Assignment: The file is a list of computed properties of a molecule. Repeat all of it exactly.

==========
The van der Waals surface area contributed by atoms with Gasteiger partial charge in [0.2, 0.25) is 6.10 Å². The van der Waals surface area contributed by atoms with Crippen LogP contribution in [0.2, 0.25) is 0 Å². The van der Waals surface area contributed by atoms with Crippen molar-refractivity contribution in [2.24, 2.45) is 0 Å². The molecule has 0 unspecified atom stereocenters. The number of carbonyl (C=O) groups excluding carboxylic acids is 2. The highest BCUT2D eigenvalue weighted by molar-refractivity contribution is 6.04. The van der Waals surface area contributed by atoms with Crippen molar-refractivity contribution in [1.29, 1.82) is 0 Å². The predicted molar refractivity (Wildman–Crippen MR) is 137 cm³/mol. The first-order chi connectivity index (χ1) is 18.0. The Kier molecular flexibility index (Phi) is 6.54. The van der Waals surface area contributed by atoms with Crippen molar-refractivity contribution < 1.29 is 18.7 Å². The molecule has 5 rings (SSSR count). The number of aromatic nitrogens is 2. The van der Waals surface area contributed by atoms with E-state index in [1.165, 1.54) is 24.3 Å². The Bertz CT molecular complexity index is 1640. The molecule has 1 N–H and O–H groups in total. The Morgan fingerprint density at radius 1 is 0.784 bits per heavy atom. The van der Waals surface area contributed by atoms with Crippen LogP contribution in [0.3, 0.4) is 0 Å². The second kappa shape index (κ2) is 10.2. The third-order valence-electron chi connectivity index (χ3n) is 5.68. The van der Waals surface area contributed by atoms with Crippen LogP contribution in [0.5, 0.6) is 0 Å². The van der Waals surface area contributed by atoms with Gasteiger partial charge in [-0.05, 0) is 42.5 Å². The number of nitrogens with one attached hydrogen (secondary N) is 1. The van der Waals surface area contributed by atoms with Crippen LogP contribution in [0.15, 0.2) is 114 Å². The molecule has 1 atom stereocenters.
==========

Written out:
The van der Waals surface area contributed by atoms with Gasteiger partial charge in [0.2, 0.25) is 6.10 Å². The van der Waals surface area contributed by atoms with Crippen LogP contribution in [0.2, 0.25) is 0 Å². The van der Waals surface area contributed by atoms with Crippen molar-refractivity contribution in [2.24, 2.45) is 0 Å². The molecule has 0 unspecified atom stereocenters. The number of carbonyl (C=O) groups excluding carboxylic acids is 2. The highest BCUT2D eigenvalue weighted by molar-refractivity contribution is 6.04. The van der Waals surface area contributed by atoms with Crippen molar-refractivity contribution in [1.29, 1.82) is 0 Å². The predicted molar refractivity (Wildman–Crippen MR) is 137 cm³/mol. The first-order chi connectivity index (χ1) is 18.0. The Kier molecular flexibility index (Phi) is 6.54. The van der Waals surface area contributed by atoms with Crippen molar-refractivity contribution < 1.29 is 18.7 Å². The molecule has 5 rings (SSSR count). The number of aromatic nitrogens is 2. The van der Waals surface area contributed by atoms with E-state index in [1.165, 1.54) is 24.3 Å². The Bertz CT molecular complexity index is 1640. The molecule has 1 N–H and O–H groups in total. The Morgan fingerprint density at radius 1 is 0.784 bits per heavy atom. The van der Waals surface area contributed by atoms with Crippen LogP contribution in [0.3, 0.4) is 0 Å². The second kappa shape index (κ2) is 10.2. The third-order valence-electron chi connectivity index (χ3n) is 5.68. The van der Waals surface area contributed by atoms with Crippen LogP contribution in [0.5, 0.6) is 0 Å². The van der Waals surface area contributed by atoms with Gasteiger partial charge in [-0.05, 0) is 42.5 Å². The number of nitrogens with one attached hydrogen (secondary N) is 1. The van der Waals surface area contributed by atoms with Crippen LogP contribution in [0.15, 0.2) is 114 Å². The molecule has 1 atom stereocenters.